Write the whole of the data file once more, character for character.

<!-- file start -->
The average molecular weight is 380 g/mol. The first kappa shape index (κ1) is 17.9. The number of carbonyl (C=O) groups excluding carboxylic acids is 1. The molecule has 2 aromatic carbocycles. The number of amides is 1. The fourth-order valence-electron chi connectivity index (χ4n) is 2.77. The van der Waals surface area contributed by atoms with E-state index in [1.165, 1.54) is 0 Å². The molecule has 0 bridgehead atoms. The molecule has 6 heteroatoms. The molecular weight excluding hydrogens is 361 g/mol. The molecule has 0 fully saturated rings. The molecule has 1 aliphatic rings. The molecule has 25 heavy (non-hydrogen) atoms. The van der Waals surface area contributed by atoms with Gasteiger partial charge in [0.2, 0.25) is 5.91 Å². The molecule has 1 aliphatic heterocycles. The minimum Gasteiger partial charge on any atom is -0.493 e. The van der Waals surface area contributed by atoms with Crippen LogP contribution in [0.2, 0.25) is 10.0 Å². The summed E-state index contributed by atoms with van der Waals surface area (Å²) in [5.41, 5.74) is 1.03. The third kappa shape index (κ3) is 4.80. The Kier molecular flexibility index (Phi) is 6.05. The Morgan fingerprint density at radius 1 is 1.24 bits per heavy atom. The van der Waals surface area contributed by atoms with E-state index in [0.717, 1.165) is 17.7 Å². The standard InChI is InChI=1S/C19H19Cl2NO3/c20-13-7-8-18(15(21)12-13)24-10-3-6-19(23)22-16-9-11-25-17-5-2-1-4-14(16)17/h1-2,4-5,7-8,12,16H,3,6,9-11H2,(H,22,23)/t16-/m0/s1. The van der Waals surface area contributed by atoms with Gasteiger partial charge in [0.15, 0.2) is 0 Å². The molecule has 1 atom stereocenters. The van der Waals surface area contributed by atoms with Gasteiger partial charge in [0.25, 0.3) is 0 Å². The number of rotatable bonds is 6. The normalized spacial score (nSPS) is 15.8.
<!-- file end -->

The average molecular weight is 380 g/mol. The first kappa shape index (κ1) is 17.9. The number of carbonyl (C=O) groups excluding carboxylic acids is 1. The molecule has 2 aromatic carbocycles. The number of amides is 1. The fourth-order valence-electron chi connectivity index (χ4n) is 2.77. The van der Waals surface area contributed by atoms with E-state index in [1.165, 1.54) is 0 Å². The molecule has 0 bridgehead atoms. The molecule has 6 heteroatoms. The molecular weight excluding hydrogens is 361 g/mol. The molecule has 0 fully saturated rings. The molecule has 1 aliphatic rings. The molecule has 25 heavy (non-hydrogen) atoms. The van der Waals surface area contributed by atoms with Gasteiger partial charge in [0.2, 0.25) is 5.91 Å². The molecule has 1 aliphatic heterocycles. The minimum Gasteiger partial charge on any atom is -0.493 e. The van der Waals surface area contributed by atoms with Crippen LogP contribution in [0.2, 0.25) is 10.0 Å². The summed E-state index contributed by atoms with van der Waals surface area (Å²) in [5.41, 5.74) is 1.03. The third kappa shape index (κ3) is 4.80. The Kier molecular flexibility index (Phi) is 6.05. The Morgan fingerprint density at radius 1 is 1.24 bits per heavy atom. The van der Waals surface area contributed by atoms with E-state index in [0.717, 1.165) is 17.7 Å². The standard InChI is InChI=1S/C19H19Cl2NO3/c20-13-7-8-18(15(21)12-13)24-10-3-6-19(23)22-16-9-11-25-17-5-2-1-4-14(16)17/h1-2,4-5,7-8,12,16H,3,6,9-11H2,(H,22,23)/t16-/m0/s1. The van der Waals surface area contributed by atoms with Gasteiger partial charge in [0.15, 0.2) is 0 Å². The molecule has 1 atom stereocenters. The van der Waals surface area contributed by atoms with Gasteiger partial charge in [0.25, 0.3) is 0 Å². The number of rotatable bonds is 6. The normalized spacial score (nSPS) is 15.8.